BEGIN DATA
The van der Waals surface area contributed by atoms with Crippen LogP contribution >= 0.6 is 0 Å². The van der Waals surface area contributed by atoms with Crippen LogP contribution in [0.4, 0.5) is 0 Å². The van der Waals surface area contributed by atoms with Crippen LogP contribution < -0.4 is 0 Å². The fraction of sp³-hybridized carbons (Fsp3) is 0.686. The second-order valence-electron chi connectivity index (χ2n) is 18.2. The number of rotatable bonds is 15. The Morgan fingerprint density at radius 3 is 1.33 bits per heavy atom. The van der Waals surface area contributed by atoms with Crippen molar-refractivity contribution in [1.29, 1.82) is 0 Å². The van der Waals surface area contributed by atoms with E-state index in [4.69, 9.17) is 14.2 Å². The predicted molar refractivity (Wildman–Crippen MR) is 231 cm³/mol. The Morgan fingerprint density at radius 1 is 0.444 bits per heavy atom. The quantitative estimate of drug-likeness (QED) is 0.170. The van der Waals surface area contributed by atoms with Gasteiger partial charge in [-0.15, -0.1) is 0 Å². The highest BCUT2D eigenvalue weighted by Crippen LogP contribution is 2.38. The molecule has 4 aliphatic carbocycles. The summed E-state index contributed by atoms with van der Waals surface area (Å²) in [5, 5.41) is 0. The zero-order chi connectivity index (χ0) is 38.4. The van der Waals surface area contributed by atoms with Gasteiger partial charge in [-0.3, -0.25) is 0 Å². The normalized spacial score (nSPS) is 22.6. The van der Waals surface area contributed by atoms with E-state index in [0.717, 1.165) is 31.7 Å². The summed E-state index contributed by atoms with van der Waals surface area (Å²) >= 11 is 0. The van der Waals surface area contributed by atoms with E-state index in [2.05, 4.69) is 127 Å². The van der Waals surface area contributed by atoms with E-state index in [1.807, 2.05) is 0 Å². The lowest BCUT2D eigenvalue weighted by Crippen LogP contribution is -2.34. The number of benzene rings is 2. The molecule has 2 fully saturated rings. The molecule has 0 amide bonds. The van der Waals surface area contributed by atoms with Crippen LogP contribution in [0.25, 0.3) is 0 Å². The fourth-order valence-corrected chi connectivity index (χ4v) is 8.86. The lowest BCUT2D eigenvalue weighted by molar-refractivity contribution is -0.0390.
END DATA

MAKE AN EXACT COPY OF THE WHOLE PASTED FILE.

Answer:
The van der Waals surface area contributed by atoms with Crippen LogP contribution >= 0.6 is 0 Å². The van der Waals surface area contributed by atoms with Crippen LogP contribution in [0.4, 0.5) is 0 Å². The van der Waals surface area contributed by atoms with Crippen LogP contribution < -0.4 is 0 Å². The fraction of sp³-hybridized carbons (Fsp3) is 0.686. The second-order valence-electron chi connectivity index (χ2n) is 18.2. The number of rotatable bonds is 15. The Morgan fingerprint density at radius 3 is 1.33 bits per heavy atom. The van der Waals surface area contributed by atoms with Crippen molar-refractivity contribution in [1.29, 1.82) is 0 Å². The van der Waals surface area contributed by atoms with E-state index in [4.69, 9.17) is 14.2 Å². The predicted molar refractivity (Wildman–Crippen MR) is 231 cm³/mol. The Morgan fingerprint density at radius 1 is 0.444 bits per heavy atom. The quantitative estimate of drug-likeness (QED) is 0.170. The van der Waals surface area contributed by atoms with Gasteiger partial charge in [-0.15, -0.1) is 0 Å². The highest BCUT2D eigenvalue weighted by Crippen LogP contribution is 2.38. The molecule has 4 aliphatic carbocycles. The summed E-state index contributed by atoms with van der Waals surface area (Å²) in [5, 5.41) is 0. The zero-order chi connectivity index (χ0) is 38.4. The van der Waals surface area contributed by atoms with Gasteiger partial charge in [-0.3, -0.25) is 0 Å². The normalized spacial score (nSPS) is 22.6. The van der Waals surface area contributed by atoms with E-state index in [0.717, 1.165) is 31.7 Å². The summed E-state index contributed by atoms with van der Waals surface area (Å²) >= 11 is 0. The van der Waals surface area contributed by atoms with E-state index in [2.05, 4.69) is 127 Å². The van der Waals surface area contributed by atoms with E-state index in [1.807, 2.05) is 0 Å². The lowest BCUT2D eigenvalue weighted by Crippen LogP contribution is -2.34. The number of benzene rings is 2. The molecule has 2 fully saturated rings. The molecule has 0 amide bonds. The van der Waals surface area contributed by atoms with Crippen LogP contribution in [0.25, 0.3) is 0 Å². The fourth-order valence-corrected chi connectivity index (χ4v) is 8.86. The lowest BCUT2D eigenvalue weighted by molar-refractivity contribution is -0.0390.